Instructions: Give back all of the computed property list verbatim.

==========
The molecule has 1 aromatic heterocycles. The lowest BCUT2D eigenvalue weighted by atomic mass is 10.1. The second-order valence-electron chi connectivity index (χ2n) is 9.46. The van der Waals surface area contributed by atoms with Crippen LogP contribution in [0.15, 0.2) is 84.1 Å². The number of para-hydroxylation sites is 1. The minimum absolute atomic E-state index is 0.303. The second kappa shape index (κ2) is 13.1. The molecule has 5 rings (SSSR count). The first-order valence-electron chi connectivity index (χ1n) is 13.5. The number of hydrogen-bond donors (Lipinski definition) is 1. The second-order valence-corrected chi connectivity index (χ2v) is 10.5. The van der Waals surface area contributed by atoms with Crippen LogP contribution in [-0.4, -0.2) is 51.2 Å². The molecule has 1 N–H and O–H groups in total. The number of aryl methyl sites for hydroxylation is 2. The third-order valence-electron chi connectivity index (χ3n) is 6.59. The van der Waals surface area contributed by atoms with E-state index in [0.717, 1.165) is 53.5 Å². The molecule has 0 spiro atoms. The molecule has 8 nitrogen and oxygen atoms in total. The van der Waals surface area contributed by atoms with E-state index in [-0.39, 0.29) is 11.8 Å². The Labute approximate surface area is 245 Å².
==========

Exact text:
The molecule has 1 aromatic heterocycles. The lowest BCUT2D eigenvalue weighted by atomic mass is 10.1. The second-order valence-electron chi connectivity index (χ2n) is 9.46. The van der Waals surface area contributed by atoms with Crippen LogP contribution in [0.15, 0.2) is 84.1 Å². The number of para-hydroxylation sites is 1. The minimum absolute atomic E-state index is 0.303. The second kappa shape index (κ2) is 13.1. The molecule has 5 rings (SSSR count). The first-order valence-electron chi connectivity index (χ1n) is 13.5. The number of hydrogen-bond donors (Lipinski definition) is 1. The second-order valence-corrected chi connectivity index (χ2v) is 10.5. The van der Waals surface area contributed by atoms with Crippen LogP contribution in [-0.4, -0.2) is 51.2 Å². The molecule has 1 N–H and O–H groups in total. The number of aryl methyl sites for hydroxylation is 2. The third-order valence-electron chi connectivity index (χ3n) is 6.59. The van der Waals surface area contributed by atoms with E-state index in [0.717, 1.165) is 53.5 Å². The molecule has 0 spiro atoms. The molecule has 8 nitrogen and oxygen atoms in total. The van der Waals surface area contributed by atoms with E-state index in [-0.39, 0.29) is 11.8 Å². The Labute approximate surface area is 245 Å².